Today our time at Pyramid has officially come to an end. Sitting here in Bowen, walled up inside the hostel (with tropical cyclone Oswald and associated monsoon rains battering us from all angles), I can’t help but feel thankful for the wonderful experience I have had living on Pyramid Station over the past three and a half months. While my last post about Pyramid was factual, it was also a bit of a downer.. SO I’d like to balance it out by showing you ten things I loved about life on the station.
1. Getting to ride dirt bikes through the bush – This has to be my number one. I love dirt biking but it’s a pretty expensive hobby in any other situation. I had a great time mustering on the bikes. For the most part, I got to ride a Yamaha TTR 250 and on my last day, I rode this ag. bike back to the house….. it’s technically a Honda 250 but I think ‘washing machine with foot pegs’ is a far more suitable description.
2. Finally having our own place – Having lived together for over a year in houses, with various different people, Rich and I couldn’t wait to finally have our own place. We decided that if we could live together, alone, with no means of escape in the Australian bush for a number of months, we could almost certainly make it anywhere. As it happened, it was awesome.
3. The sun, the moon and the stars – The complete lack of light pollution out in the bush atributes to the magnificence of the night sky and it’s vast superiority to any other night sky I’ve seen. Just before Christmas we were lucky enough to witness a total solar eclipse but as we were a little too far south, we only saw about 30% coverage. You can’t really tell in the picture but in my defence, I’ve not had much practice taking pictures of solar eclipses! As you can see from the oh-so-attractive picture that Rich took of me sleeping through my alarm, at 4:29am, we usually got up either with, or before the sun. This was awesome as we got to see the fantastic sunrise daily.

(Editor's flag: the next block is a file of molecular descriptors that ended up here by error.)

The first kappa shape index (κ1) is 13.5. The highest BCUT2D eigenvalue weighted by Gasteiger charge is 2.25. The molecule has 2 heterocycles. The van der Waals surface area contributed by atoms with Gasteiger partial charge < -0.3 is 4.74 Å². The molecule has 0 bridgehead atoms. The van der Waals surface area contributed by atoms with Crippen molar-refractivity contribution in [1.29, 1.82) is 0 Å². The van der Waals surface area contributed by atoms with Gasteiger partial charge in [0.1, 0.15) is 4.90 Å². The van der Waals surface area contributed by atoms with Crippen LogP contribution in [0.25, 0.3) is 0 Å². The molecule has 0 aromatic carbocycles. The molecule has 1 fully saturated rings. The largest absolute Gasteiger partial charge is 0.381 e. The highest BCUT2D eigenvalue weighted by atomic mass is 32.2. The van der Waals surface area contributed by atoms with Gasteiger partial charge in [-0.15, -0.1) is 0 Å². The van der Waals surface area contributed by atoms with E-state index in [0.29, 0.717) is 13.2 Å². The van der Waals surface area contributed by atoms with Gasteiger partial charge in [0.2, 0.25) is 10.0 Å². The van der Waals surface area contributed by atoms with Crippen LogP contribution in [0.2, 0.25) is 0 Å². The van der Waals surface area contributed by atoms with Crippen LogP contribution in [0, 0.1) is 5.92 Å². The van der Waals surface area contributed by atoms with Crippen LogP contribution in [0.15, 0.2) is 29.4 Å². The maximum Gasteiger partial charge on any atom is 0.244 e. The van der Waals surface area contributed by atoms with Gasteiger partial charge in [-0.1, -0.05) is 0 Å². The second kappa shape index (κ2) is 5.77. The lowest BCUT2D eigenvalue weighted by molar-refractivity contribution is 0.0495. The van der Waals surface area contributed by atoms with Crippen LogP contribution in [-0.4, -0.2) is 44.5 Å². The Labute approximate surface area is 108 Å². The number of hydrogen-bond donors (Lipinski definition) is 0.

4. I got quick, healthy, colourful and inexpensive meals down to an art – Buying two weeks worth of groceries and living 3 hours away from town is not something I’d ever done before so this took a few weeks of practice. Once I’d got the groceries down the rest was easy. The real key for us was sticking mostly to asian food, making everything from scratch and bulk buying meat (further reading: A Reasonably Priced Piece of Arse). We made coconuts a staple in our diets and feel all the better for it! (further reading: I’m Cuckoo for Coco….Nuts?!)
5. The freedom from life’s distractions – It’s amazing what happened when I made the transition from living in town to living in the bush. You would think it would be boring and there would be nothing to do but in fact, the oposite is true. I realise that I was only there for three and half months, but I was always doing something productive. From the moment I woke up in the morning (or the middle of the night) to when I crashed into bed in the evening, I was working, cooking, taking photographs, writing my blog, reading, planning a trip to Asia, experimenting in the kitchen creating all manor of ridiculous confectionaries and spending time with Rich. Not to mention all the housework, washing, cleaning etc. Imagine if I also had to pop into town, drive or get the bus to work, chose and outfit to wear to work, put on make up, do my hair…. there’s just no time!